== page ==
Who is Elena Ferrante? That’s the famously debated question behind the Italian author’s beloved Neapolitan Novels, a series whose allure is only intensified by the fact that “Elena Ferrante” is a pseudonym and the author’s true identity is unknown. Even Saverio Costanzo, the director behind HBO’s upcoming adaptation of My Brilliant Friend, the first novel in the Neapolitan series, hasn’t met the real writer.
“We have been mailing to each other,” Costanzo told journalists during HBO’s Television Critics Association press session in Beverly Hills on Wednesday. “I don’t know who she is and I don’t want to know … she is, in my opinion, a very good scriptwriter … I’ve been mailing to the publisher. The publisher would send it to her and then back to me. And then we have tons of paper.”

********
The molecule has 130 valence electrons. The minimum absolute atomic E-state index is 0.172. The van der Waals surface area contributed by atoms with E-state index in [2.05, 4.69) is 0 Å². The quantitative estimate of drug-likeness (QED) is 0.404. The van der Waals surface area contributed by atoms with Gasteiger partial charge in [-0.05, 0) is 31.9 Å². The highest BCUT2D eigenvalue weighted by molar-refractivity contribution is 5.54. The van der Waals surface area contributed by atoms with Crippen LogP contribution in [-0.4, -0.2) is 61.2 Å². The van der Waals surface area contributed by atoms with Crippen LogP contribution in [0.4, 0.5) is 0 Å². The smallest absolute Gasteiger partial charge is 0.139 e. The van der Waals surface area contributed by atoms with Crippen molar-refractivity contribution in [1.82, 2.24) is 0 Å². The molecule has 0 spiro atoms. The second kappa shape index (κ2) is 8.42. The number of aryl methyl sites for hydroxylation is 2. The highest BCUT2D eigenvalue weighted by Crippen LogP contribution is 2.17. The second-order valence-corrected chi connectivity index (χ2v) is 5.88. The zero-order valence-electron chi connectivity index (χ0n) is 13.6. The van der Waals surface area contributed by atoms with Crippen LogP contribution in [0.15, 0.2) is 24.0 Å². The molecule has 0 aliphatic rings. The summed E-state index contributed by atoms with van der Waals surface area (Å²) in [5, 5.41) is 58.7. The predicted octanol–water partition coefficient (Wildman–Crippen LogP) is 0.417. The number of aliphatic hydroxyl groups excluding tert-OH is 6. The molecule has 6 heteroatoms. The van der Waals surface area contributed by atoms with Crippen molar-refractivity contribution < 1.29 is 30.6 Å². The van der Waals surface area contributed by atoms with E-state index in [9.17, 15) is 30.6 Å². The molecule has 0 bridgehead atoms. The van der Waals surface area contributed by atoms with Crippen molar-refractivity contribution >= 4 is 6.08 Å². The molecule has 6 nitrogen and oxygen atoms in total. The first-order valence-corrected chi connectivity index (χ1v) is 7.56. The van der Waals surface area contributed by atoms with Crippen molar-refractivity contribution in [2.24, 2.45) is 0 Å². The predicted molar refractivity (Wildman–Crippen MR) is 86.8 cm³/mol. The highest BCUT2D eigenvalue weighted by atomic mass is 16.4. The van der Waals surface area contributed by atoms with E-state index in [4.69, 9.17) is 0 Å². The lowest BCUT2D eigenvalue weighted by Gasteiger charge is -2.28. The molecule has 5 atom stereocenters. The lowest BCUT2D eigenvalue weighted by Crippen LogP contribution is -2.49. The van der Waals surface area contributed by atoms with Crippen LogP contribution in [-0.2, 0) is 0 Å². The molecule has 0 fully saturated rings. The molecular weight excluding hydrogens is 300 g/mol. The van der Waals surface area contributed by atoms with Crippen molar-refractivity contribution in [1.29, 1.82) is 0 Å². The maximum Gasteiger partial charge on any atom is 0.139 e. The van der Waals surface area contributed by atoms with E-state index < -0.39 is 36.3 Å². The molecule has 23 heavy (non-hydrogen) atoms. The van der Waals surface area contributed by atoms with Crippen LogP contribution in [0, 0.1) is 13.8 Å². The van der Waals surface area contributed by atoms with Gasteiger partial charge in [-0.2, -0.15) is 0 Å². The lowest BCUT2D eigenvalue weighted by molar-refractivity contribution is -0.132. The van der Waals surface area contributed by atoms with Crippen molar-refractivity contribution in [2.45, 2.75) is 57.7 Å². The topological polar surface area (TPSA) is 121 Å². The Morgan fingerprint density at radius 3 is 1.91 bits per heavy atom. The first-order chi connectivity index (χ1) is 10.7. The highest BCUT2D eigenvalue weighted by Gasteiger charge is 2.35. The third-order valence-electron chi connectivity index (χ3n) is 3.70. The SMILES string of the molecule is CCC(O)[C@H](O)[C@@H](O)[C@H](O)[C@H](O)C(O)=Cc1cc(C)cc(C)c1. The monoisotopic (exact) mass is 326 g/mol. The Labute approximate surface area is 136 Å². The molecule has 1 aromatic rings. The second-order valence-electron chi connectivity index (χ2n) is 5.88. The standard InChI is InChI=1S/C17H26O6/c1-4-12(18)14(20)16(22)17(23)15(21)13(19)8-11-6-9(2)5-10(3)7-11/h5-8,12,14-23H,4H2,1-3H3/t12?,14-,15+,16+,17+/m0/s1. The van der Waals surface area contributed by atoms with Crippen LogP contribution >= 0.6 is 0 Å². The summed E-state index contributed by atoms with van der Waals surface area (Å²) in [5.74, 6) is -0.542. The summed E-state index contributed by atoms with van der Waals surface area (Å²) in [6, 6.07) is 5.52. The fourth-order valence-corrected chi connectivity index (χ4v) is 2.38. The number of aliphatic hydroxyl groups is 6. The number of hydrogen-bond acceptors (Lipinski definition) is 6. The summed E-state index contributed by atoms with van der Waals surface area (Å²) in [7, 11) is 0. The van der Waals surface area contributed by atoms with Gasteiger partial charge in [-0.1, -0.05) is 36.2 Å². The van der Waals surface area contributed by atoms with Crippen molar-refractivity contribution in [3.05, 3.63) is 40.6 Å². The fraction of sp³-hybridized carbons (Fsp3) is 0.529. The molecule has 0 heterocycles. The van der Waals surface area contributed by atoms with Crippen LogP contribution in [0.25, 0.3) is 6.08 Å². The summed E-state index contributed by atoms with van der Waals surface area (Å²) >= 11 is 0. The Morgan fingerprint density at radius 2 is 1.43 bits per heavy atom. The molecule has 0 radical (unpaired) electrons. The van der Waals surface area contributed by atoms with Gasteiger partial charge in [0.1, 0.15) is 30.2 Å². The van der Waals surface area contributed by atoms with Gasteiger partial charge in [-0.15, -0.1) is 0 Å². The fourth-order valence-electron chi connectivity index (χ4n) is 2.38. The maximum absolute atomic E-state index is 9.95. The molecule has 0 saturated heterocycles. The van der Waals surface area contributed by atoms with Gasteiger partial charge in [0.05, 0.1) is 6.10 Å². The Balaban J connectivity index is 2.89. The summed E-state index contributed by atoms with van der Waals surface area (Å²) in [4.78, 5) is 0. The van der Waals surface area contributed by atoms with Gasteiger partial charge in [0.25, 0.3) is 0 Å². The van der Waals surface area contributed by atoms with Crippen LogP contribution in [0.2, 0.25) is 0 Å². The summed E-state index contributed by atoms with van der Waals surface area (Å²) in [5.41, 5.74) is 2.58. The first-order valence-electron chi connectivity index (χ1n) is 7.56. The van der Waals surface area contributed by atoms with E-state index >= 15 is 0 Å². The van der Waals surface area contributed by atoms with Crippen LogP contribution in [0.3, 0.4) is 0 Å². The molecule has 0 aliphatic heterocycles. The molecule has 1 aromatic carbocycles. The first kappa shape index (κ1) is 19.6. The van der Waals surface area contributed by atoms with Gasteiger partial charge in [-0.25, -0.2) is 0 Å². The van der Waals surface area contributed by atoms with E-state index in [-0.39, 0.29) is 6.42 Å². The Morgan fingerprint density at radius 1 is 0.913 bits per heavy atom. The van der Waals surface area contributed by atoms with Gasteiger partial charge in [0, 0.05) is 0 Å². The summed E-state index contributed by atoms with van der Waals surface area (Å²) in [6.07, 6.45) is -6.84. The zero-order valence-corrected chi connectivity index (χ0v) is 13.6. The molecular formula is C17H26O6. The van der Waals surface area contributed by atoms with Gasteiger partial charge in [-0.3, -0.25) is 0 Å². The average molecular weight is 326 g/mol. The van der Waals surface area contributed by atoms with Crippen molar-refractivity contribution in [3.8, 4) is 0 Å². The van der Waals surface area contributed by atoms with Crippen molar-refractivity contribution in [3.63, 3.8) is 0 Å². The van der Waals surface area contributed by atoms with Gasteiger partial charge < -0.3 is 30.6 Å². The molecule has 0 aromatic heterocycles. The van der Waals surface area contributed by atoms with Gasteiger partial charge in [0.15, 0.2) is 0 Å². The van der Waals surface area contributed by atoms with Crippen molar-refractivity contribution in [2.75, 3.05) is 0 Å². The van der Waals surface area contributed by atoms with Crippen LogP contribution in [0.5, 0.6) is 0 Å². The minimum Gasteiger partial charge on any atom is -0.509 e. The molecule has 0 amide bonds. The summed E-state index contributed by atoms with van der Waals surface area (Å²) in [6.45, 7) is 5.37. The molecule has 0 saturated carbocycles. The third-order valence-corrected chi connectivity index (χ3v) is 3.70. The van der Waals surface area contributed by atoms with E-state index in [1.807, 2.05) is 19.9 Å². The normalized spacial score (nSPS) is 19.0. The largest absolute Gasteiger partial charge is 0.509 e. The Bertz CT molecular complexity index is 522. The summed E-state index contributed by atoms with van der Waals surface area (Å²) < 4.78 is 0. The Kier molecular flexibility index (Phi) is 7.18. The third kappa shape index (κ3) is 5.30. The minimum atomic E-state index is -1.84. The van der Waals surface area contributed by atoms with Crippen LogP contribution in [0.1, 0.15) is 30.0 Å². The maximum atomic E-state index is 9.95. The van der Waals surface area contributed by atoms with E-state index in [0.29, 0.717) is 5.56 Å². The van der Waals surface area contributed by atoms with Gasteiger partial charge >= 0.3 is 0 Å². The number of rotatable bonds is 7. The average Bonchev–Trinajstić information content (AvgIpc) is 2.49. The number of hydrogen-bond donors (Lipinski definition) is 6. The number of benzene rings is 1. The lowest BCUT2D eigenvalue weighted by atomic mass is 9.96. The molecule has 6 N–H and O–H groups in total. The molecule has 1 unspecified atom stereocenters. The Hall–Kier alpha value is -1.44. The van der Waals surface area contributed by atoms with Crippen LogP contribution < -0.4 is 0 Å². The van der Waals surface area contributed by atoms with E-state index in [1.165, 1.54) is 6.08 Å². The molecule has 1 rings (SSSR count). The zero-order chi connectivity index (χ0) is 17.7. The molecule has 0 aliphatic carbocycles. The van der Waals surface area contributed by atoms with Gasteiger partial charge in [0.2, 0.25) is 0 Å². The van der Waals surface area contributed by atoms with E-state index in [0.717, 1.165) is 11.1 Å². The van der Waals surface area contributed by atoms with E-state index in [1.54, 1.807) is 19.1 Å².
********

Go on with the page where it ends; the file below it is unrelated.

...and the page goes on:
“I think it’s one of the most well-kept secrets in Italy’s history,” added Lorenzo Mieli, one of the producers. At the end of the day, nobody cares because we know [the secret of her identity] is very important to her.”
All of that secrecy has also shaped the Brilliant Friend adaptation, which is produced by HBO and Italy’s RAI and will premiere this fall — especially when it comes to adding subtitles. Because Ferrante wrote her novels in Italian, Costanzo said it would have been “impossible” to do the series in English. He added that HBO was firmly committed to maintaining the books’ Neapolitan dialect with English subtitles because “the dialect is part of the dramaturgy.” Not just in America, though: Mieli explained that the show would be subtitled in Italy, too, because “we’re Romans and we don’t understand the Neapolitan dialect.”